now, progress is getting faster and faster, and you're finishing stuff up (really really well, I might add).  that makes me sad, that means that in a few months, you'll be dont with the car.  now that's all very good and fine for you, but what build blog am I going to follow then!   very few do as good work as you and post details like you do.

thanks for sharing all of that.  it's really appreciated.

 

seb

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Since i have all of my body panels together, i wanted to have a look at the last possible "unknown" area.
The front grille. I never had a close look at it and wanted to make sure it's OK. Well it's not (of course :D).
Started like this. It seems like there are various versions of the grille around, but it apepars that this is a fulyl original one. the middle finis shorter, which also seems to be original.

P1190412-Kopie.jpg

Everything is just plugged together and then secured with four long and thin bolts on the back of the horizontal fins:
P1190417-Kopie.jpg

Onfortunately it's all just made out of cheap and thin sheet metal, so quite prone to bending:
P1190419-Kopie.jpg

Luckily the most delicate parts (the fins) are ok, and the rest is quite easy to fix or make on my own (i guess). the rest of the parts are just riveted together, so i probably give it a try and make my own grill.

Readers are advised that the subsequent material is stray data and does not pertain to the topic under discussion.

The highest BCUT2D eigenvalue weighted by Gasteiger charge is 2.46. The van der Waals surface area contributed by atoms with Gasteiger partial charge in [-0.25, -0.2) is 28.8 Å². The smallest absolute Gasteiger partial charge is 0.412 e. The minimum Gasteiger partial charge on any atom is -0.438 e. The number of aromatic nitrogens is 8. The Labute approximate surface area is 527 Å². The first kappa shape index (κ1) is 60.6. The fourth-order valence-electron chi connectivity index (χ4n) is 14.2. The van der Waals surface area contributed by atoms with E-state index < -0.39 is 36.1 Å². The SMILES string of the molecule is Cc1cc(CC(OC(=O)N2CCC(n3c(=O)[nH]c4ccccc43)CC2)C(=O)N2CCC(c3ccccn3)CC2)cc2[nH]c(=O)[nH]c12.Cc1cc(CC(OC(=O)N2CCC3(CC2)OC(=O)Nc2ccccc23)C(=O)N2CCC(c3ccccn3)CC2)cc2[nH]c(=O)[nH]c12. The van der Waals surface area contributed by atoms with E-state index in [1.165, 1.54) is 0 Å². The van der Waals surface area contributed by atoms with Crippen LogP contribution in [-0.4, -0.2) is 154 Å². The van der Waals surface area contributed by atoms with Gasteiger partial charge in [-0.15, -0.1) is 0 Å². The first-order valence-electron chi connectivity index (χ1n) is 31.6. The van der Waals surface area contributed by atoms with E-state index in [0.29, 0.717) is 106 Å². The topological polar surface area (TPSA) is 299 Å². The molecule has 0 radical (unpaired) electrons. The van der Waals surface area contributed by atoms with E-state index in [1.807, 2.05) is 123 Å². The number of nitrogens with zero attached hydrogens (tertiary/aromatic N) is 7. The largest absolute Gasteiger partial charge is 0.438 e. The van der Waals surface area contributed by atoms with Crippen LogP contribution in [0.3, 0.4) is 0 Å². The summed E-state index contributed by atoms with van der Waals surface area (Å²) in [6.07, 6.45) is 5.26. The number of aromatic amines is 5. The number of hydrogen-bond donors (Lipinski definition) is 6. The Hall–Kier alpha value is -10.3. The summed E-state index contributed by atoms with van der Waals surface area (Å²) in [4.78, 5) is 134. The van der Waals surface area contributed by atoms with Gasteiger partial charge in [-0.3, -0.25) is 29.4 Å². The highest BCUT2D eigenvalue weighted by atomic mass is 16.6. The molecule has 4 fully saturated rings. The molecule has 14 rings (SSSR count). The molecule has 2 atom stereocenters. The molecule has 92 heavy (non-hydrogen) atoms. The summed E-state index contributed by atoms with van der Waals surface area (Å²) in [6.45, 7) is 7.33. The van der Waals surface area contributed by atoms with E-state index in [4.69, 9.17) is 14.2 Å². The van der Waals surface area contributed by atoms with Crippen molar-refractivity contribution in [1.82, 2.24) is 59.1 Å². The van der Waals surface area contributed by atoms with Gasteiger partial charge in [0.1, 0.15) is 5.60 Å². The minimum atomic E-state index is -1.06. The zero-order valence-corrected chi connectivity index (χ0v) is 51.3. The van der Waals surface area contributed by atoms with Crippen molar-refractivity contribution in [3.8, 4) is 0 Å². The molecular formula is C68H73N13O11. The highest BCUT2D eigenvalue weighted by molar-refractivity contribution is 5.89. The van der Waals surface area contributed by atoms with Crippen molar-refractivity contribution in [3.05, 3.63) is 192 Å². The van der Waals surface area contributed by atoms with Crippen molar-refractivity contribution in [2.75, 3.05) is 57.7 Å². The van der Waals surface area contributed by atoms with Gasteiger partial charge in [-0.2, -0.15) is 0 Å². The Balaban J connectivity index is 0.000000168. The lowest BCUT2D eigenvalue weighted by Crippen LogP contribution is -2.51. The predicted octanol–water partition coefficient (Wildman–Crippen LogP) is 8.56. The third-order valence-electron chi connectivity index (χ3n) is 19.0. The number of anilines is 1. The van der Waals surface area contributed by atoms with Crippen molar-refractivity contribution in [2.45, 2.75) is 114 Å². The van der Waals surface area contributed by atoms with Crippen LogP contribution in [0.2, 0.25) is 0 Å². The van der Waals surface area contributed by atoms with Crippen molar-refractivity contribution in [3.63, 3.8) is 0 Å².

Need to think about it and see if i'm able to find the horizontal U-shaped fins in the correct size.. :) guess i will send the available parts for rust and paint-stripping and then see what i can do :) seems to be a fun DIY project :)
P1190420-Kopie.jpg

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On 11.11.2017 at 4:28 PM, supernova_6969 said:

you know... I'm getting sad.  a while ago, progress was slow and you were starting a lot of things.  

now, progress is getting faster and faster, and you're finishing stuff up (really really well, I might add).  that makes me sad, that means that in a few months, you'll be dont with the car.  now that's all very good and fine for you, but what build blog am I going to follow then!   very few do as good work as you and post details like you do.

thanks for sharing all of that.  it's really appreciated.

seb

Hi Seb. Don't be sad. there is still sooooo much to do, i'm definitely not going to be finnished in a few months :) i guess it will take another 3-5 years to have it "completed". Nice to have a long time reader. Appreciate the kind words :)

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So yesterday i got the box with parts back from the plating company. Everything got cleaned, zinc plated and yellow passivated. The colour is slightly different then last time (more redish). Probably due to the changed regulations for the mix of chemicals used for this procedure.
P1190422-Kopie.jpg

Still quite happy with the result. Took me a while to sort through all the parts, but mostly figoured it out by now :)
P1190424-Kopie.jpg